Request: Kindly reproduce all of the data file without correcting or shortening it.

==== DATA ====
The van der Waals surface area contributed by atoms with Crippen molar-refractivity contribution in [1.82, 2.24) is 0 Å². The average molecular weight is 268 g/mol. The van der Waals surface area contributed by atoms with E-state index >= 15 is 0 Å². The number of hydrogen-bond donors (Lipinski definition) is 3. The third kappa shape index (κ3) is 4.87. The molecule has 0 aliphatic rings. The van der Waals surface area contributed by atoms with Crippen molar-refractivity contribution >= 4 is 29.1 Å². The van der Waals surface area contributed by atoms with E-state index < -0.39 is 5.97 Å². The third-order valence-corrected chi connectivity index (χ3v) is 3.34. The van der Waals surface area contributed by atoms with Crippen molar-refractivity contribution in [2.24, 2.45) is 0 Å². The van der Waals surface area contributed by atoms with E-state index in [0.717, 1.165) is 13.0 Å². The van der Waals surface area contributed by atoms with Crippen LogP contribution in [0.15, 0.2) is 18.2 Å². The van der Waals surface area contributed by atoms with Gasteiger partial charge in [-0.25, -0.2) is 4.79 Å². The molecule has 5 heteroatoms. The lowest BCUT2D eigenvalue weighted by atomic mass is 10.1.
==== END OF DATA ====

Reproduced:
The van der Waals surface area contributed by atoms with Crippen molar-refractivity contribution in [1.82, 2.24) is 0 Å². The average molecular weight is 268 g/mol. The van der Waals surface area contributed by atoms with E-state index >= 15 is 0 Å². The number of hydrogen-bond donors (Lipinski definition) is 3. The third kappa shape index (κ3) is 4.87. The molecule has 0 aliphatic rings. The van der Waals surface area contributed by atoms with Crippen molar-refractivity contribution >= 4 is 29.1 Å². The van der Waals surface area contributed by atoms with E-state index < -0.39 is 5.97 Å². The third-order valence-corrected chi connectivity index (χ3v) is 3.34. The van der Waals surface area contributed by atoms with Crippen molar-refractivity contribution in [2.24, 2.45) is 0 Å². The van der Waals surface area contributed by atoms with E-state index in [0.717, 1.165) is 13.0 Å². The van der Waals surface area contributed by atoms with Crippen LogP contribution in [0.15, 0.2) is 18.2 Å². The van der Waals surface area contributed by atoms with Gasteiger partial charge in [-0.25, -0.2) is 4.79 Å². The molecule has 5 heteroatoms. The lowest BCUT2D eigenvalue weighted by atomic mass is 10.1.